Those wishes all guided the creation and the early identity of the music wiki. And, hopefully, we've brought the same ideas, refined and ever-better realized, into everything new for you to explore and discover in this update!

Technical jargon again! Skip this section... if you must... and you dare!

Internal and infrastructural changes make up a great bulk of the code work over this update: in JavaScript files excluding the content generation area of the codebase, over 4000 lines were removed and 11000 lines were added. In total, 90 pull requests were described in detail and frequently brought new features, alongside internal improvements for nearly all systems.

Since Iridescent Noon we've implemented and applied a framework for "compositional" operations across almost all kinds of data on the wiki. This essentially boils down to writing data processing — like "which tracks has this artist contributed to?" or "what is the color of this track?" or "what's the appropriate list terminology for this flash act?" or "what are all the details of this album's track sections?" — in terms of smaller building blocks. Compositions follow a pipeline structure, and come with a variety of syntax conveniences, to ensure it's easy to write the same style of data processing code everywhere. Where content functions make writing new user-interface features a breeze, compositions do the same for data processing, with very similar benefits: individual components can be unit-tested, are easier to debug, can be reused and recontextualized, can be expanded and simplified, can be broken up and newly combined, and generally make solving bigger data problems much more approachable.

We've revisited and refactored the ways major internal systems interact. Most notably, we've brought all YAML processing specifications into a newly tidied format defined in the same files as high-level data processing; the "guts" of the loading process still operate in a separate module, but that module is no longer also responsible for defining what each kind of thing looks like in YAML. We've reworked the way we define how references between kinds of data work; these are also consolidated with the rest of a thing's definition, and thanks to the new approach, clear out an awkward spot of code duplication.

We've broken various ground in the HTML templating system which all content and UI on the website is written with. We've dramatically improved the interface for working with HTML attributes, which makes both incrementally built-up components and hierarchies with conditional attributes much cleaner and easier to write. We've written special tags that slot into existing hierarchies and, almost like magic, finally enable cleaner word wrapping. We've reworked language processing to enable these, so that content doesn't get flattened into an HTML string until the page is actually rendered, which is much-needed groundworks for a host of future capabilities besides.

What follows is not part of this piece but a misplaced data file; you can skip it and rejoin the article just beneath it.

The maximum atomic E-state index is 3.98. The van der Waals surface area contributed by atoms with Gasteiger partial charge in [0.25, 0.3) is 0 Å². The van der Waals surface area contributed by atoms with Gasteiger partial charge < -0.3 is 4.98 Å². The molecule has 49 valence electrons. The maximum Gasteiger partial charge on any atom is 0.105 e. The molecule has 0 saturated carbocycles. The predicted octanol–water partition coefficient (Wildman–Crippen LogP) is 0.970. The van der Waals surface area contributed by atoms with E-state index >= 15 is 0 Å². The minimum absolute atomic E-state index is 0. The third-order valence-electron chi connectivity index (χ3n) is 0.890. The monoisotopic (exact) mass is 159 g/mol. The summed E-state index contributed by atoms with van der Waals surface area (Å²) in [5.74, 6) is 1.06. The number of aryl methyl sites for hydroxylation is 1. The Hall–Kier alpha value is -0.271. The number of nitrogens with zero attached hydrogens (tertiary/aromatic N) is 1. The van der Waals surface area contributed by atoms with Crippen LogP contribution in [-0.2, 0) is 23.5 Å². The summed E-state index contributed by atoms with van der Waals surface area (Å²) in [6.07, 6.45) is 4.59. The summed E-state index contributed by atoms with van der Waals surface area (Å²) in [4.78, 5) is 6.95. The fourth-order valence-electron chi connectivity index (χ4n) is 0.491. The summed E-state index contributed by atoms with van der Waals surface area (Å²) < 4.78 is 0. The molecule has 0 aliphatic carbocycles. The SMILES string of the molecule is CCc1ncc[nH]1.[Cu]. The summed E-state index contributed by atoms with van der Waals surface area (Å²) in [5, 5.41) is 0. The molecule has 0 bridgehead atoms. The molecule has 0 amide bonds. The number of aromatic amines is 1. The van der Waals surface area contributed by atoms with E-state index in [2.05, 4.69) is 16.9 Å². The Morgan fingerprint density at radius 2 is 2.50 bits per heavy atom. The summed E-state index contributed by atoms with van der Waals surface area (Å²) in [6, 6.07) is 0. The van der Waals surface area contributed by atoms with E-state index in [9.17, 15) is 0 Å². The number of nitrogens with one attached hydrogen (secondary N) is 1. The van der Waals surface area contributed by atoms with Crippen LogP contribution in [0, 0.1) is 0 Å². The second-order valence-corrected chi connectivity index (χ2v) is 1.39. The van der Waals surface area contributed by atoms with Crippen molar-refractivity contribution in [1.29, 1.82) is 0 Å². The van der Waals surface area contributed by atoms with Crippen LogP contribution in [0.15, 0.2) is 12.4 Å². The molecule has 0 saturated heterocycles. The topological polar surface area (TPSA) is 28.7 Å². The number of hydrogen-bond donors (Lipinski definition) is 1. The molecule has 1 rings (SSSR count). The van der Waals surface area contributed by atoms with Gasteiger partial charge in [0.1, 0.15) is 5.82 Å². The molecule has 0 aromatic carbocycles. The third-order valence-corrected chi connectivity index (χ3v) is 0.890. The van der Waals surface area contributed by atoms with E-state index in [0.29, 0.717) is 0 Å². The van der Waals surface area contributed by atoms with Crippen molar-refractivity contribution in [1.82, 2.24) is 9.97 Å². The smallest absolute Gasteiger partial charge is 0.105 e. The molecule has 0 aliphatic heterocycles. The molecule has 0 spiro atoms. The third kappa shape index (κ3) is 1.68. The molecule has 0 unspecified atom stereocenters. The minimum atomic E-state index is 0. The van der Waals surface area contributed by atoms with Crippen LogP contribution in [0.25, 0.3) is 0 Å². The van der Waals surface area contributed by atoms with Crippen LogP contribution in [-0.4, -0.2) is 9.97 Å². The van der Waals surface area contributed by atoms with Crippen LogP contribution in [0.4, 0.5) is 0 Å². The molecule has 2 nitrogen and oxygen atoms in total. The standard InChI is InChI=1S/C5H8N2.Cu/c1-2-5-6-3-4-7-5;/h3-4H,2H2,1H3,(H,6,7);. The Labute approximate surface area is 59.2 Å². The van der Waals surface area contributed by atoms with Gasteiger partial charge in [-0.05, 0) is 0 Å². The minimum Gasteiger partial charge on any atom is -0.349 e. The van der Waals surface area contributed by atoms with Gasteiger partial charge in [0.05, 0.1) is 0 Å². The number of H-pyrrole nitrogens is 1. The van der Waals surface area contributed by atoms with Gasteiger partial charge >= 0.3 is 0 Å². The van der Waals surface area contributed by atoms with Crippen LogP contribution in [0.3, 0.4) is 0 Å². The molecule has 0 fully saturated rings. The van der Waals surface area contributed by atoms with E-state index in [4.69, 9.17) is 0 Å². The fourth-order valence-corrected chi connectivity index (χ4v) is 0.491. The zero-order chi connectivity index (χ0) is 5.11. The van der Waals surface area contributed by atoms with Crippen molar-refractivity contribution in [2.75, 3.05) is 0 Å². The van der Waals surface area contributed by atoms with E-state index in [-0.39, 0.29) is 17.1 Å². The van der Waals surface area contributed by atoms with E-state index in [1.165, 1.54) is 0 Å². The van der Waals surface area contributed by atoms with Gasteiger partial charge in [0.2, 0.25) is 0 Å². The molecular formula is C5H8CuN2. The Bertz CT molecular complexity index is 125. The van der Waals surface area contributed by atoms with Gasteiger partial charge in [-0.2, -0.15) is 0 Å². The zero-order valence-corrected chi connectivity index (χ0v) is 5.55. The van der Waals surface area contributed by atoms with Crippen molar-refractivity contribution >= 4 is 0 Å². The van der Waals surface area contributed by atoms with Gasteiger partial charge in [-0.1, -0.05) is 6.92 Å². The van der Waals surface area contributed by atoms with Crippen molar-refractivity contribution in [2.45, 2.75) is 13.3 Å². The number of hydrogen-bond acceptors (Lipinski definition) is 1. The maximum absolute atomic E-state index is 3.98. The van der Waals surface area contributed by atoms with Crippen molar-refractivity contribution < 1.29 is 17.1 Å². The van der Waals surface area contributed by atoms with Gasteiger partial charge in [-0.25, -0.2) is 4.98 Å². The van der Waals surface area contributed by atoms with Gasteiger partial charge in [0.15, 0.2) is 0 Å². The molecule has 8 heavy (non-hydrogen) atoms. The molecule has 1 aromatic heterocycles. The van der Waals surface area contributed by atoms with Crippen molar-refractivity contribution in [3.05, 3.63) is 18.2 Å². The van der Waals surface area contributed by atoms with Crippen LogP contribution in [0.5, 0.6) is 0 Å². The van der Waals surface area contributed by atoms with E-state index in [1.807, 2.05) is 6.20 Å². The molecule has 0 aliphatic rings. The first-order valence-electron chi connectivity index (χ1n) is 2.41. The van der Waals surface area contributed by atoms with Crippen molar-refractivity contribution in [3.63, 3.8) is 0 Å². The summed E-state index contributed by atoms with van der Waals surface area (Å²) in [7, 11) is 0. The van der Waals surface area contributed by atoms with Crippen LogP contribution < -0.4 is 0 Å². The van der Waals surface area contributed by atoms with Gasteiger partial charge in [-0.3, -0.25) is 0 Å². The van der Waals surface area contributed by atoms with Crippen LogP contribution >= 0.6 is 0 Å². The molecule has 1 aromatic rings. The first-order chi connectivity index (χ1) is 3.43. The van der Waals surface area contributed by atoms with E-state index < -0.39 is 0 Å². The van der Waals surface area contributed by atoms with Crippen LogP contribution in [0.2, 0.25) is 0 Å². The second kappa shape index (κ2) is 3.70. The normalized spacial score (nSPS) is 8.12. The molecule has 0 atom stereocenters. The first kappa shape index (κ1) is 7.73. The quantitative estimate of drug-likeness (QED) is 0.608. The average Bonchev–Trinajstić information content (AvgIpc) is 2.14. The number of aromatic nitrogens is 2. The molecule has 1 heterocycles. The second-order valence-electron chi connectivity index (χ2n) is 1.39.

We've implemented and carefully improved a tooltip system almost completely from scratch, posing and exploring a wide variety of challenges and questions that have made the client-side JavaScript far more self-confident. Similarly, various new modules, implemented alongside carefully prepared HTML hierarchies and CSS rules, begin to beat a path for more interesting and exciting client dynamics in the future.

As we gratefully expressed last time, everything about the wiki is in thanks not just to the entire Homestuck community and all the amazing works created within and around it, but also to everyone who has ever touched the wiki. Thank you to all who reported data errors, brought new additions, started and joined discussions of all wonderful sorts, suggested features and offered feedback, and said kind words about the wiki and all the incredible work everyone has done and continues to do here.

During the six or so months this update was in progress, we got to work more directly than ever before with such an awesome group of people, and meet and speak with many more. It's been an incredible experience, and we wouldn't come close to capturing it if we had thousands more words to spare. Likewise, the additions and changes escape simple summary; you're much encouraged to explore what's new, as ever, in the changelog.

Thanks endlessly to everyone for all the help and support, feedback and energy, care and time! We hope your 4/13 was awesome (working on this update sure was for us), and that you have a lovely time ahead! 🦚

~ Quasar Nebula